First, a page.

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Shimmer’s Verisense Continuous Monitoring Platform to Study Breast Cancer-related Fatigue

10 October 2019 | News

A new study by the Irish Clinical Research Team aims to create an accurate baseline for breast cancer debilitating symptom, enabling the development of better predictive models and interventions

Photo credit: Shimmer Research

Photo credit: Shimmer Research

Shimmer Research, a global leader in wearable technology for research applications, on 10 Oct 2019, announced that a team of researchers from Letterkenny Institute of Technology (LYIT) and Letterkenny University Hospital (LUH) will be using Shimmer’s Verisense™ continuous monitoring platform to study fatigue accurately in individuals with breast cancer. This news was announced during the Med in Ireland conference in Dublin, Ireland.

This feasibility study will be led by LYIT research lecturers Dr William Scott and Dr James Connolly in association with LUH research oncology nurse Mary Grace Kelly and consultant oncologist Dr Karen Duffy.

“Cancer-related fatigue (CRF) – which is distinct from normal tiredness that may be resolved by periods of sleep or rest – is a well-recognized symptom of malignant breast disease. In fact, it may affect up to 70% of those undergoing therapy or deemed to be in remission,” said Dr Scott. “This type of fatigue recurs unpredictably and can result in an unavoidable and unforeseen reduction in quality of life for those individuals affected. Management of this condition can also place a significant financial burden on health and social care facilities.”

“Previous research studies have suggested that modulations in the levels of certain plasma or salivary markers may be involved in the advancement of CRF symptoms. However, results from these studies are often conflicting and no individual marker or group of markers has been attributed to the cause of this fatigue. This has major implications for the development of predictive models of recurrence and the design of potential physiological and pharmacological interventions,” added Dr Connolly.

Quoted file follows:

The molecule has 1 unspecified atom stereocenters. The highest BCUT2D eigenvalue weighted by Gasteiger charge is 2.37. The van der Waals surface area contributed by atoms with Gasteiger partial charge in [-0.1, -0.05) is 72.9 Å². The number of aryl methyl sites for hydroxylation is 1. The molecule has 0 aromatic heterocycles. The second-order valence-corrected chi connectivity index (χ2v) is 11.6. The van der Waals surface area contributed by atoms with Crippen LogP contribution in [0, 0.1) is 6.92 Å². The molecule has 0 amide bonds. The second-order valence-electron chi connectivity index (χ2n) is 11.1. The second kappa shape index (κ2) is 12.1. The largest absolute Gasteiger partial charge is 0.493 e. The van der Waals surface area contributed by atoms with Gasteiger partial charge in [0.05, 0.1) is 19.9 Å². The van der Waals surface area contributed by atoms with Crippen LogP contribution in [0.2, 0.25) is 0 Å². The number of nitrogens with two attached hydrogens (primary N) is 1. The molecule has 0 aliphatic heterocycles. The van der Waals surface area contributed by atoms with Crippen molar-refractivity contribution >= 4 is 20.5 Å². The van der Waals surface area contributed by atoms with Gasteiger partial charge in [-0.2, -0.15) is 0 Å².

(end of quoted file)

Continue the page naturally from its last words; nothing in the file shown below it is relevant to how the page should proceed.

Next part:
“Part of the problem is that earlier studies have failed to identify an accurate baseline for fatigue and have instead relied on subjective patient perceptions of inactivity and exhaustion,” said Dr Scott. “Our study aims to establish an accurate fatigue baseline for individuals diagnosed with breast cancer to determine relationships between potential fatigue markers, measurable daily activity and sleep, and individual perceptions of fatigue.”

To that end, study participants will wear one of Shimmer’s Verisense Inertial Measurement Units (IMUs) on their wrist to monitor their sleep patterns and activity levels continuously throughout the study.

“Shimmer’s technology was designed specifically for use in clinical trials and differs in several significant aspects from typical off-the-shelf fitness trackers. For example, the Verisense wearable sensor does not require regular charging – its battery lasts for up to six months! Also, Verisense data is automatically uploaded to a remote cloud platform without any patient involvement, making it truly a low-stress, no-hassle device. Research staff can then remotely monitor patients’ activity and sleep levels, check whether patients are wearing their device, monitor sensor battery status, and reduce the amount of patient-researcher time required to run the clinical study,” said Geoffrey Gill, president of Shimmer Americas.

The Verisense wearable sensor platform will improve the efficiency and management of this feasibility study through the speed of data collection, as well as remote monitoring of patient participation. Interested parties can learn more about Shimmer’s Verisense platform at stand 72 at Med in Ireland. Financial support for the development of the Verisense platform was provided in part by Enterprise Ireland. 


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